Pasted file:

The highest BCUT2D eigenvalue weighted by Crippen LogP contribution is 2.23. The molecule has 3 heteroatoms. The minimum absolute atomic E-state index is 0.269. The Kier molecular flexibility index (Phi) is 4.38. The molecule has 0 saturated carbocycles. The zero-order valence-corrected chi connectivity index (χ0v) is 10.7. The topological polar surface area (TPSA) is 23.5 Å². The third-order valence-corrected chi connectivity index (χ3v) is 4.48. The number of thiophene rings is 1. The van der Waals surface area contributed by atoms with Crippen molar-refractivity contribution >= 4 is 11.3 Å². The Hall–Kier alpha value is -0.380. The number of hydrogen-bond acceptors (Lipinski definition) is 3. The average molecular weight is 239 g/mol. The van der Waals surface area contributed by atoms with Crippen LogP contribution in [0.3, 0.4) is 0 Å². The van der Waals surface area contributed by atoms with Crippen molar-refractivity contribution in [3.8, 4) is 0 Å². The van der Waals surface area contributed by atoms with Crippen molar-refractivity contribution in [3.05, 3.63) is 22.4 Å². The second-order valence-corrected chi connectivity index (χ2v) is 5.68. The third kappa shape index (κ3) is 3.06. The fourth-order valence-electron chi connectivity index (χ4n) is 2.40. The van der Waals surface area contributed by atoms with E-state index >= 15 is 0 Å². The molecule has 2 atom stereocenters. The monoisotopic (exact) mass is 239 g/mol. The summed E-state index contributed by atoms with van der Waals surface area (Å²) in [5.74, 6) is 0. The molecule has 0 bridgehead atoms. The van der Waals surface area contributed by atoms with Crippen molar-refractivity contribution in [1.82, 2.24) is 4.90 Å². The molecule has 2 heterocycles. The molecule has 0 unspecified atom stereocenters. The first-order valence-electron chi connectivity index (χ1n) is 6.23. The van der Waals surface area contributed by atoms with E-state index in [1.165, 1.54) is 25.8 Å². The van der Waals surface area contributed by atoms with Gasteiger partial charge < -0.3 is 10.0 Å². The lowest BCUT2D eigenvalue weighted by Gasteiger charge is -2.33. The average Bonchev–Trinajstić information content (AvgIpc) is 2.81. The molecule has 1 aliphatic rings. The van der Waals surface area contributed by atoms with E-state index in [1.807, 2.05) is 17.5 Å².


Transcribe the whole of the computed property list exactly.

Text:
The highest BCUT2D eigenvalue weighted by Crippen LogP contribution is 2.23. The molecule has 3 heteroatoms. The minimum absolute atomic E-state index is 0.269. The Kier molecular flexibility index (Phi) is 4.38. The molecule has 0 saturated carbocycles. The zero-order valence-corrected chi connectivity index (χ0v) is 10.7. The topological polar surface area (TPSA) is 23.5 Å². The third-order valence-corrected chi connectivity index (χ3v) is 4.48. The number of thiophene rings is 1. The van der Waals surface area contributed by atoms with Crippen molar-refractivity contribution >= 4 is 11.3 Å². The Hall–Kier alpha value is -0.380. The number of hydrogen-bond acceptors (Lipinski definition) is 3. The average molecular weight is 239 g/mol. The van der Waals surface area contributed by atoms with Crippen LogP contribution in [0.3, 0.4) is 0 Å². The van der Waals surface area contributed by atoms with Crippen molar-refractivity contribution in [3.8, 4) is 0 Å². The van der Waals surface area contributed by atoms with Crippen molar-refractivity contribution in [3.05, 3.63) is 22.4 Å². The second-order valence-corrected chi connectivity index (χ2v) is 5.68. The third kappa shape index (κ3) is 3.06. The fourth-order valence-electron chi connectivity index (χ4n) is 2.40. The van der Waals surface area contributed by atoms with E-state index >= 15 is 0 Å². The molecule has 2 atom stereocenters. The monoisotopic (exact) mass is 239 g/mol. The summed E-state index contributed by atoms with van der Waals surface area (Å²) in [5.74, 6) is 0. The molecule has 0 bridgehead atoms. The van der Waals surface area contributed by atoms with Crippen molar-refractivity contribution in [1.82, 2.24) is 4.90 Å². The molecule has 2 heterocycles. The molecule has 0 unspecified atom stereocenters. The first-order valence-electron chi connectivity index (χ1n) is 6.23. The van der Waals surface area contributed by atoms with E-state index in [1.165, 1.54) is 25.8 Å². The van der Waals surface area contributed by atoms with Gasteiger partial charge < -0.3 is 10.0 Å². The lowest BCUT2D eigenvalue weighted by Gasteiger charge is -2.33. The average Bonchev–Trinajstić information content (AvgIpc) is 2.81. The molecule has 1 aliphatic rings. The van der Waals surface area contributed by atoms with E-state index in [1.807, 2.05) is 17.5 Å².